The constant checking on the state or condition of a patient during the course of a surgical operation (e.g., checking of vital signs).
Excision of one or more of the parathyroid glands.
Endoscopic surgical procedures performed with visualization via video transmission. When real-time video is combined interactively with prior CT scans or MRI images, this is called image-guided surgery (see SURGERY, COMPUTER-ASSISTED).
The sounds produced by humans by the passage of air through the LARYNX and over the VOCAL CORDS, and then modified by the resonance organs, the NASOPHARYNX, and the MOUTH.
A phylum of EUKARYOTES in the RHIZARIA group. They are small endoparasites of marine invertebrates. Spores are structurally complex but without polar filaments or tubes.
A genus of gram-negative, anaerobic, rod-shaped bacteria. Its organisms are normal inhabitants of the oral, respiratory, intestinal, and urogenital cavities of humans, animals, and insects. Some species may be pathogenic.
Cell surface proteins that bind pituitary THYROTROPIN (also named thyroid stimulating hormone or TSH) and trigger intracellular changes of the target cells. TSH receptors are present in the nervous system and on target cells in the thyroid gland. Autoantibodies to TSH receptors are implicated in thyroid diseases such as GRAVES DISEASE and Hashimoto disease (THYROIDITIS, AUTOIMMUNE).
Represents 15-20% of the human serum immunoglobulins, mostly as the 4-chain polymer in humans or dimer in other mammals. Secretory IgA (IMMUNOGLOBULIN A, SECRETORY) is the main immunoglobulin in secretions.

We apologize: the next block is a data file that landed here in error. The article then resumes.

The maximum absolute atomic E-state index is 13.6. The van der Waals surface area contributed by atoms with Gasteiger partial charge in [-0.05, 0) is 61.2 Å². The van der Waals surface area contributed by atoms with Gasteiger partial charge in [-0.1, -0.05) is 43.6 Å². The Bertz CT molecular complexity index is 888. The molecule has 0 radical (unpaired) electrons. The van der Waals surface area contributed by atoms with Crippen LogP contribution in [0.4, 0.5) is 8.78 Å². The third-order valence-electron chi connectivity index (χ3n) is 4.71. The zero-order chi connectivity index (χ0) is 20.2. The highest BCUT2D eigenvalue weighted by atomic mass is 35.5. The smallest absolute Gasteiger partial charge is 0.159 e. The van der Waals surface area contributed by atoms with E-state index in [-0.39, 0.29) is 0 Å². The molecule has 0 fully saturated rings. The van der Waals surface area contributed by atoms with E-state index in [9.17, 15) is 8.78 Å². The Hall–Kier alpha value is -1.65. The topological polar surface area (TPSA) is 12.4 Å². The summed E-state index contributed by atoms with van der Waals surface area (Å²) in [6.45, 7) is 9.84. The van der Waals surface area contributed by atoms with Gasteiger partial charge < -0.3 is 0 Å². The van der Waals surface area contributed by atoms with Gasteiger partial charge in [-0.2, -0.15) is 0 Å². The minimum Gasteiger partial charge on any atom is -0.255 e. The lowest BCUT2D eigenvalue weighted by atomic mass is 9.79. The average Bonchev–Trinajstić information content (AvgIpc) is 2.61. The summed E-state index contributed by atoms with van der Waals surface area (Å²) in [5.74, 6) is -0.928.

The principle immunoglobulin in exocrine secretions such as milk, respiratory and intestinal mucin, saliva and tears. The complete molecule (around 400 kD) is composed of two four-chain units of IMMUNOGLOBULIN A, one SECRETORY COMPONENT and one J chain (IMMUNOGLOBULIN J-CHAINS).
Gram-negative bacteria occurring in the lower intestinal tracts of man and other animals. It is the most common species of anaerobic bacteria isolated from human soft tissue infections.
The extracellular moiety of the POLYMERIC IMMUNOGLOBULIN RECEPTOR found alone or complexed with IGA or IGM, in a variety of external secretions (tears, bile, colostrum.) Secretory component is derived by proteolytic cleavage of the receptor during transcytosis. When immunoglobulins IgA and IgM are bound to the receptor, during their transcytosis secretory component becomes covalently attached to them generating SECRETORY IMMUNOGLOBULIN A or secretory IMMUNOGLOBULIN M.
Artery arising from the brachiocephalic trunk on the right side and from the arch of the aorta on the left side. It distributes to the neck, thoracic wall, spinal cord, brain, meninges, and upper limb.
Hereditary nonpolyposis colorectal neoplasms associated with other malignancies, more commonly of ovarian or uterine origin. When also associated with SEBACEOUS GLAND NEOPLASMS, it is called MUIR-TORRE SYNDROME.
Pathological processes involving any part of the LARYNX which coordinates many functions such as voice production, breathing, swallowing, and coughing.
A variety of techniques used to help individuals utilize their voice for various purposes and with minimal use of muscle energy.
Difficulty and/or pain in PHONATION or speaking.
Pathological processes involving the NASOPHARYNX.
Cancers or tumors of the LARYNX or any of its parts: the GLOTTIS; EPIGLOTTIS; LARYNGEAL CARTILAGES; LARYNGEAL MUSCLES; and VOCAL CORDS.